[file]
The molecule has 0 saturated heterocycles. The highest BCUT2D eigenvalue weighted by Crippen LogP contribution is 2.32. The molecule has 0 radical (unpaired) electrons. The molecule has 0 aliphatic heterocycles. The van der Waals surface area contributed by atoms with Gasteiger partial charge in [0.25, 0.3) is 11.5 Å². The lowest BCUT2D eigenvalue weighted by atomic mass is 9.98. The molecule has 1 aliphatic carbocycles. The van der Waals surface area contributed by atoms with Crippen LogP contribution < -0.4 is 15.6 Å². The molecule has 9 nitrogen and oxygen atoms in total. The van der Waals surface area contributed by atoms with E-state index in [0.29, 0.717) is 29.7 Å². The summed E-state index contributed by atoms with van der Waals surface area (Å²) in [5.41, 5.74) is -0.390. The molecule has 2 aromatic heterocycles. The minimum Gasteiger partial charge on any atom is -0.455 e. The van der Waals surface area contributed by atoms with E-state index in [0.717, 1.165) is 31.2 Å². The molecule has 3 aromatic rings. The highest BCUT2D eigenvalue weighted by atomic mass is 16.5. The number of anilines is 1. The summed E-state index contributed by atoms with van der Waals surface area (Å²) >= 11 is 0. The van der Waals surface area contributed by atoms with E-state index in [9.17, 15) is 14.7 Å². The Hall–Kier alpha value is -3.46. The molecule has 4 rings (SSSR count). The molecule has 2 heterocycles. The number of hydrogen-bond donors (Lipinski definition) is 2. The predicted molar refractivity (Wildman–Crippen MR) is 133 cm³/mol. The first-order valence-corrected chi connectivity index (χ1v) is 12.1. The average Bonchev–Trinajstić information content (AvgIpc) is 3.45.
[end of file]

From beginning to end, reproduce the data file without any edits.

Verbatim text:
The molecule has 0 saturated heterocycles. The highest BCUT2D eigenvalue weighted by Crippen LogP contribution is 2.32. The molecule has 0 radical (unpaired) electrons. The molecule has 0 aliphatic heterocycles. The van der Waals surface area contributed by atoms with Gasteiger partial charge in [0.25, 0.3) is 11.5 Å². The lowest BCUT2D eigenvalue weighted by atomic mass is 9.98. The molecule has 1 aliphatic carbocycles. The van der Waals surface area contributed by atoms with Crippen LogP contribution < -0.4 is 15.6 Å². The molecule has 9 nitrogen and oxygen atoms in total. The van der Waals surface area contributed by atoms with E-state index in [0.29, 0.717) is 29.7 Å². The summed E-state index contributed by atoms with van der Waals surface area (Å²) in [5.41, 5.74) is -0.390. The molecule has 2 aromatic heterocycles. The minimum Gasteiger partial charge on any atom is -0.455 e. The van der Waals surface area contributed by atoms with E-state index in [0.717, 1.165) is 31.2 Å². The molecule has 3 aromatic rings. The highest BCUT2D eigenvalue weighted by atomic mass is 16.5. The number of anilines is 1. The summed E-state index contributed by atoms with van der Waals surface area (Å²) >= 11 is 0. The van der Waals surface area contributed by atoms with E-state index in [9.17, 15) is 14.7 Å². The Hall–Kier alpha value is -3.46. The molecule has 4 rings (SSSR count). The molecule has 2 heterocycles. The number of hydrogen-bond donors (Lipinski definition) is 2. The predicted molar refractivity (Wildman–Crippen MR) is 133 cm³/mol. The first-order valence-corrected chi connectivity index (χ1v) is 12.1. The average Bonchev–Trinajstić information content (AvgIpc) is 3.45.